1 Forest bathing
Forest bathing — simply being in the presence of trees — is a cornerstone of wellbeing in Japan. Shinrin-yoku, as it’s known, has been part of a public health programme since 1982 thanks to its ability to lower blood pressure, heart rate and stress hormones. Whether or not you believe trees have auras, the stillness of the forest can’t help but calm your thoughts.
What next: One of Japan’s 48 government-labelled trails, Okutama-machi, near Tokyo, features five ‘therapy routes’.
2 Sound baths
A full-on sound bath treats you to a concerto of noise — from singing bowls and gongs to crystals and chanting — in a room full of other people. All sound baths differ, but they work on the idea that being drenched in the experience promotes relaxation, clarity and a profound sense of wellbeing. King of the scene is the vast Integratron, in California’s Mojave Desert, originally built as a meeting point for aliens.
What next: The Integratron’s 25-minute sound baths are performed on crystal bowls, and the perfect acoustics make it almost physically overwhelming. From £23.
3 Silent retreats
This’ll be easy, you think, as you take your vow of silence with a smirk. Then the voices in your head pipe up, and soon you’re dying for someone to say something. There are many forms of retreat, with silence spanning from mealtimes to weeks, but whatever your level, expect the pace of life to slow, food to grow tastier, your mind quieter and your pulse slower.
What next: The ‘monastery’-style hotel Eremito, in Umbria, offers silent dinners — although, with its spellbinding location, the silence often spreads. From £143 per night.
4 Singing bowls
Besides being a great souvenir from a trip to that Himalayas, Tibetan singing bowls, can also be therapeutic — played at certain frequencies, they can slow over-active brain activity and help stress and even chronic pain. Used properly, they also have a profound calming effect. Experienced practitioners tailor the sounds to particular health needs; some move the bowls around you as they ‘sing’, others place them on your body so you absorb the vibrations, like a massage.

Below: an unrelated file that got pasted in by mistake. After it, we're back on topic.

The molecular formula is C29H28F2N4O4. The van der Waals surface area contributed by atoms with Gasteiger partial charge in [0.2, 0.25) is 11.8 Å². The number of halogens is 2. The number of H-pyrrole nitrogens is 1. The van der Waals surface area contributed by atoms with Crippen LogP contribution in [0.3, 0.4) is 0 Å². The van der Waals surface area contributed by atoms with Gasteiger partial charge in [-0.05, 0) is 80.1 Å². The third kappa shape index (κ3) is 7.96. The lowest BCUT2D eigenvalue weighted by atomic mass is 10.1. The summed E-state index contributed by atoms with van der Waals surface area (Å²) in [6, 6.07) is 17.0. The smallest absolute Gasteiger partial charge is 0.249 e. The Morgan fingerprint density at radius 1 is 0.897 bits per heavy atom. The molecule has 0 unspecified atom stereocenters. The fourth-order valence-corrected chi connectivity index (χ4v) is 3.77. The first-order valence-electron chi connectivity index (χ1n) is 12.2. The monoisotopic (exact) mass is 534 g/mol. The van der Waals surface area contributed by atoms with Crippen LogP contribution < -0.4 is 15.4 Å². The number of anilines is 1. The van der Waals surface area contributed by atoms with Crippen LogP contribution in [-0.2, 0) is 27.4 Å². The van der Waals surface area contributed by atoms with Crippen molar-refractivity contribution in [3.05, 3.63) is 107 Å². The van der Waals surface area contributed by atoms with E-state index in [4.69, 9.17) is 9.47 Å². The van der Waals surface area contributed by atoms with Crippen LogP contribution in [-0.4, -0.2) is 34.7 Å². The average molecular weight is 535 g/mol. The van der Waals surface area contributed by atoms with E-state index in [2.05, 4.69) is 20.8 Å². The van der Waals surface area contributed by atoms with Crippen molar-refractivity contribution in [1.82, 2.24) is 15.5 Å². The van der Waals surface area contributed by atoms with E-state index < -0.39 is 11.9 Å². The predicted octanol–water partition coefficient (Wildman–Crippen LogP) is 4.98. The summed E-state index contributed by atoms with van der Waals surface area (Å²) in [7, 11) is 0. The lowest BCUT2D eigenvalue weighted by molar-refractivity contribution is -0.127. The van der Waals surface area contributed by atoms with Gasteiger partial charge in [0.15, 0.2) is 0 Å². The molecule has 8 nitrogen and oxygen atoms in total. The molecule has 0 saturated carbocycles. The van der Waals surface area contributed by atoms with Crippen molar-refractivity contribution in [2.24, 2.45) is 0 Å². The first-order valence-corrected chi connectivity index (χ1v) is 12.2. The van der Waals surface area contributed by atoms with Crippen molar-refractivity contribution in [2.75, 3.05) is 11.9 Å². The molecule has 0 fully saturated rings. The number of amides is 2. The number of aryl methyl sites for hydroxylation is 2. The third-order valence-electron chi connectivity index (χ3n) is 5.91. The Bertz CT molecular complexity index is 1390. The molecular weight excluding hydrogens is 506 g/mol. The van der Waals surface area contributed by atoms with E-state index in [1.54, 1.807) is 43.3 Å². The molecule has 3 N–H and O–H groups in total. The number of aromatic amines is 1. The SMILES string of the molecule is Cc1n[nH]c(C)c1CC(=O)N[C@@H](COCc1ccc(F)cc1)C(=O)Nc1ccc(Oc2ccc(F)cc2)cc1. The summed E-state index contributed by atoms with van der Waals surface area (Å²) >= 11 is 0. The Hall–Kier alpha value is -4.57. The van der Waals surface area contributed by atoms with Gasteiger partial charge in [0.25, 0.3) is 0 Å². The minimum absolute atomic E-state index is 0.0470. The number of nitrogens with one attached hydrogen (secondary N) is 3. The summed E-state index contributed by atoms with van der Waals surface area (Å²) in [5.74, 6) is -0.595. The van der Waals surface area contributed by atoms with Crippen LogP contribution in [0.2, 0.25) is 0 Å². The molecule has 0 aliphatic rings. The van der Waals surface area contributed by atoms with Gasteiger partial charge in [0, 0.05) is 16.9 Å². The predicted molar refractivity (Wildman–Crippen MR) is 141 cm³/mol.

What next: The raved about Sound Planetarium in Kathmandu offers tailored treatments. It can get powerful — you may even find yourself sobbing. From £19.
5 Balian healers
Bali is near the top of the list for wellness holidays, and Ubud is awash with yoga studios and western-style healers. But if it’s traditional healing and medicine you’re after, balians (Balinese healers) are a great starting point, as their practices are usually less extreme than those in other countries. Approaches differ, but most will offer some form of (often painful) Balinese massage.
What next: Munduk Moding Plantation works with Ketut Suwitra, a real-deal healer specialising in internal issues. From £28.
6 Transformational breathing
Controlled breathing sounds airy-fairy but this practice gets intense: LSD pioneers like Timothy Leary used to use breathwork as a way of getting high. Essentially, it’s a form of controlled hyperventilation, monitored by a professional, which, in conjunction with meditation, leads to an increase of blood pH, as well as dizziness, spasms, and even hallucinations. However this sounds, done properly it isn’t frightening, and while it’s usually emotional — you’ll cry, and long-buried memories may pop up — it can be genuinely transformational.
What next: Alan Dolan’s Lanzarote retreats are the gold standard, with one-on-one and group sessions where you can choose the intensity. Four-night retreats from £940.
Stripping down to your underwear and striding around a room at -110C is nobody’s idea of a fun time, but brave
a cryotherapy session — essentially three minutes in the freezer — and you’ll see why devotees do it. Athletes use it for physical health (it’s thought to speed up injury healing), but it’s also said to improve sleep, blitz jet lag, reduce stress and increase relaxation. It can be claustrophobic and panic-inducing if you have those tendencies, but you’ll feel a real buzz afterwards.
What next: As it’s potentially dangerous, choose a good place to do it. Practitioners at the Thermes Marins Monte-Carlo consider your medical history and supervise you to make sure you don’t faint. From £46.
8 Temazcal rituals
A type of Mayan sweat lodge (temazcal means ‘house of heat’), temazcals aren’t for the faint-hearted; stripped down to swimwear, you’ll enter a round adobe structure (like a pizza oven), the door is closed and water’s poured over heated volcanic rocks, turning the dark room into a steam bath as you pound yourself with herbs to exorcise bad vibrations. Yet devotees swear by it — not only do they cleanse you physically, but they can be transformative experiences as, guided by a shaman, you go deep into yourself, tackling hang-ups and fears.
What next: The Ceviarem Temazcal in Oaxaca City is run by a family of healers. Group sessions tend to be more health-focused but private sessions go deeper. From £14.
Published in Experiences 2017, free with the Jul/Aug 2017 issue of National Geographic Traveller (UK)